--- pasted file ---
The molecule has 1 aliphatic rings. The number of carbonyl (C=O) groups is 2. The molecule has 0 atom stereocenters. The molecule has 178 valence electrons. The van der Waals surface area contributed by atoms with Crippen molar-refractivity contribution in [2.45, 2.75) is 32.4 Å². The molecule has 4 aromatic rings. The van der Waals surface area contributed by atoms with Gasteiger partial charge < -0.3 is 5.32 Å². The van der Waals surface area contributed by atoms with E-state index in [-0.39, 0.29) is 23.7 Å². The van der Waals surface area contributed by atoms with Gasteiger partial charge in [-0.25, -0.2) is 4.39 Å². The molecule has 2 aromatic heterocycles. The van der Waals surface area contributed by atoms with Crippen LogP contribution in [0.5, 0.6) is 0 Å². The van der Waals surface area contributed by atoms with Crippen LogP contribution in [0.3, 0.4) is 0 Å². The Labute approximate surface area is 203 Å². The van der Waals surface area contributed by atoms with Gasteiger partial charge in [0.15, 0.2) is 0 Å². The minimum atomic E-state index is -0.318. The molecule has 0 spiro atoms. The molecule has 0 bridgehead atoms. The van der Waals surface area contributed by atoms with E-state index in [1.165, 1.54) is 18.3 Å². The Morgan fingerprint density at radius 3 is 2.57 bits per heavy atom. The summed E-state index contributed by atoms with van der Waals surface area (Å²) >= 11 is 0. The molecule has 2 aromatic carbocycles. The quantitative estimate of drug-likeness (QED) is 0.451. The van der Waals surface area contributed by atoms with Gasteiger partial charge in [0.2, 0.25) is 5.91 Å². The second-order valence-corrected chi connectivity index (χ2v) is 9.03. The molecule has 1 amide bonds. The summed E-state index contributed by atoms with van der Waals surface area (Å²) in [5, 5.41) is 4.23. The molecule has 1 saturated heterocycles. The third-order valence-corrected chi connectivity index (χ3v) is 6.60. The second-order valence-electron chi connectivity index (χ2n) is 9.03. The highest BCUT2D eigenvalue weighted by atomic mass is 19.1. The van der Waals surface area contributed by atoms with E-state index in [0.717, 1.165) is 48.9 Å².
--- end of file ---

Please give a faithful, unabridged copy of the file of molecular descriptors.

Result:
The molecule has 1 aliphatic rings. The number of carbonyl (C=O) groups is 2. The molecule has 0 atom stereocenters. The molecule has 178 valence electrons. The van der Waals surface area contributed by atoms with Crippen molar-refractivity contribution in [2.45, 2.75) is 32.4 Å². The molecule has 4 aromatic rings. The van der Waals surface area contributed by atoms with Gasteiger partial charge < -0.3 is 5.32 Å². The van der Waals surface area contributed by atoms with E-state index in [-0.39, 0.29) is 23.7 Å². The van der Waals surface area contributed by atoms with Gasteiger partial charge in [-0.25, -0.2) is 4.39 Å². The molecule has 2 aromatic heterocycles. The van der Waals surface area contributed by atoms with Crippen LogP contribution in [0.5, 0.6) is 0 Å². The van der Waals surface area contributed by atoms with Crippen LogP contribution in [0.3, 0.4) is 0 Å². The Labute approximate surface area is 203 Å². The van der Waals surface area contributed by atoms with Gasteiger partial charge in [0.15, 0.2) is 0 Å². The minimum atomic E-state index is -0.318. The molecule has 0 spiro atoms. The molecule has 0 bridgehead atoms. The van der Waals surface area contributed by atoms with E-state index in [1.165, 1.54) is 18.3 Å². The Morgan fingerprint density at radius 3 is 2.57 bits per heavy atom. The summed E-state index contributed by atoms with van der Waals surface area (Å²) >= 11 is 0. The molecule has 2 aromatic carbocycles. The quantitative estimate of drug-likeness (QED) is 0.451. The van der Waals surface area contributed by atoms with Gasteiger partial charge in [0.2, 0.25) is 5.91 Å². The second-order valence-corrected chi connectivity index (χ2v) is 9.03. The molecule has 1 amide bonds. The summed E-state index contributed by atoms with van der Waals surface area (Å²) in [5, 5.41) is 4.23. The molecule has 1 saturated heterocycles. The third-order valence-corrected chi connectivity index (χ3v) is 6.60. The second-order valence-electron chi connectivity index (χ2n) is 9.03. The highest BCUT2D eigenvalue weighted by atomic mass is 19.1. The van der Waals surface area contributed by atoms with E-state index in [0.717, 1.165) is 48.9 Å².